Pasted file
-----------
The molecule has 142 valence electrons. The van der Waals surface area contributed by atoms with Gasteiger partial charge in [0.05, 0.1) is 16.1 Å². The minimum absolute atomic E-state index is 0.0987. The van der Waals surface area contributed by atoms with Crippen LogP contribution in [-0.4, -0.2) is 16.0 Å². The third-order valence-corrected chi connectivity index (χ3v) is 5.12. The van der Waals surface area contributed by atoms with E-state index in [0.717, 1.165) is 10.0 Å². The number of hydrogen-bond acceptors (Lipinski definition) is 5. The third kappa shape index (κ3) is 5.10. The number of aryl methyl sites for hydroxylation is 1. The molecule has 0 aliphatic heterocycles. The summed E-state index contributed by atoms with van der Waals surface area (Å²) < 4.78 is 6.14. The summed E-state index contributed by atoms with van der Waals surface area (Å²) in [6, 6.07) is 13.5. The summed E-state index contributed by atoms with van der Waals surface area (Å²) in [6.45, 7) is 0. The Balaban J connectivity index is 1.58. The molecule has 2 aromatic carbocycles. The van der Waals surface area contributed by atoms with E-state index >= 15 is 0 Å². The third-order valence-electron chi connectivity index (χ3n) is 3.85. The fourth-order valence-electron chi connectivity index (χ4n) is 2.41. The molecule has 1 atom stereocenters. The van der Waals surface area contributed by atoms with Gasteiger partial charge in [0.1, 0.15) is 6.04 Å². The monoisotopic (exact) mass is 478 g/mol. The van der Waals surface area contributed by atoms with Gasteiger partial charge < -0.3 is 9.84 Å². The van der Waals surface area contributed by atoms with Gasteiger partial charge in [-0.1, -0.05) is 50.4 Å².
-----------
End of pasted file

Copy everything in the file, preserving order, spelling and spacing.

The molecule has 142 valence electrons. The van der Waals surface area contributed by atoms with Gasteiger partial charge in [0.05, 0.1) is 16.1 Å². The minimum absolute atomic E-state index is 0.0987. The van der Waals surface area contributed by atoms with Crippen LogP contribution in [-0.4, -0.2) is 16.0 Å². The third-order valence-corrected chi connectivity index (χ3v) is 5.12. The van der Waals surface area contributed by atoms with E-state index in [0.717, 1.165) is 10.0 Å². The number of hydrogen-bond acceptors (Lipinski definition) is 5. The third kappa shape index (κ3) is 5.10. The number of aryl methyl sites for hydroxylation is 1. The molecule has 0 aliphatic heterocycles. The summed E-state index contributed by atoms with van der Waals surface area (Å²) < 4.78 is 6.14. The summed E-state index contributed by atoms with van der Waals surface area (Å²) in [6, 6.07) is 13.5. The summed E-state index contributed by atoms with van der Waals surface area (Å²) in [6.45, 7) is 0. The Balaban J connectivity index is 1.58. The molecule has 2 aromatic carbocycles. The van der Waals surface area contributed by atoms with E-state index >= 15 is 0 Å². The third-order valence-electron chi connectivity index (χ3n) is 3.85. The fourth-order valence-electron chi connectivity index (χ4n) is 2.41. The molecule has 1 atom stereocenters. The van der Waals surface area contributed by atoms with Gasteiger partial charge in [0.1, 0.15) is 6.04 Å². The monoisotopic (exact) mass is 478 g/mol. The van der Waals surface area contributed by atoms with Gasteiger partial charge < -0.3 is 9.84 Å². The van der Waals surface area contributed by atoms with Gasteiger partial charge in [-0.1, -0.05) is 50.4 Å².